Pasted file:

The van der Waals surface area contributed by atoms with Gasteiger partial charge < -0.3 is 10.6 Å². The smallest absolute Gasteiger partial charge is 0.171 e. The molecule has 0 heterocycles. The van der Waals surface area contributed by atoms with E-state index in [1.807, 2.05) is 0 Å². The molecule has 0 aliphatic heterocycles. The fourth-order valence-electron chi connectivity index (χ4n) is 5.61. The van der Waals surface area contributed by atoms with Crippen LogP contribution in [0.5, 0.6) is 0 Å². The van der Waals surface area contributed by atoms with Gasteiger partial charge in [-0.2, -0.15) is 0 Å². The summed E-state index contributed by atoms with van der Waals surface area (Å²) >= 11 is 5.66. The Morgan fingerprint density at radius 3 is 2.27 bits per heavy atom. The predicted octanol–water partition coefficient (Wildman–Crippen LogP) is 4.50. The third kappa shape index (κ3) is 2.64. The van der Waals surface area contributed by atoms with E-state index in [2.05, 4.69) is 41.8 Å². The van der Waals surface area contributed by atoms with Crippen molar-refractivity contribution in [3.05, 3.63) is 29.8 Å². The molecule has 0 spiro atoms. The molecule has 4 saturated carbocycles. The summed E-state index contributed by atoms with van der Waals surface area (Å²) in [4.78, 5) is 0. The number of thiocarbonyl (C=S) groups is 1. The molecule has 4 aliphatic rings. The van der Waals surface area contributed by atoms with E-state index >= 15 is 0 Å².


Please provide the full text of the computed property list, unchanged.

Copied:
The van der Waals surface area contributed by atoms with Gasteiger partial charge < -0.3 is 10.6 Å². The smallest absolute Gasteiger partial charge is 0.171 e. The molecule has 0 heterocycles. The van der Waals surface area contributed by atoms with E-state index in [1.807, 2.05) is 0 Å². The molecule has 0 aliphatic heterocycles. The fourth-order valence-electron chi connectivity index (χ4n) is 5.61. The van der Waals surface area contributed by atoms with Crippen LogP contribution in [0.5, 0.6) is 0 Å². The van der Waals surface area contributed by atoms with Gasteiger partial charge in [-0.2, -0.15) is 0 Å². The summed E-state index contributed by atoms with van der Waals surface area (Å²) >= 11 is 5.66. The Morgan fingerprint density at radius 3 is 2.27 bits per heavy atom. The predicted octanol–water partition coefficient (Wildman–Crippen LogP) is 4.50. The third kappa shape index (κ3) is 2.64. The van der Waals surface area contributed by atoms with E-state index in [2.05, 4.69) is 41.8 Å². The van der Waals surface area contributed by atoms with Crippen molar-refractivity contribution in [3.05, 3.63) is 29.8 Å². The molecule has 0 spiro atoms. The molecule has 4 saturated carbocycles. The summed E-state index contributed by atoms with van der Waals surface area (Å²) in [4.78, 5) is 0. The number of thiocarbonyl (C=S) groups is 1. The molecule has 4 aliphatic rings. The van der Waals surface area contributed by atoms with E-state index >= 15 is 0 Å².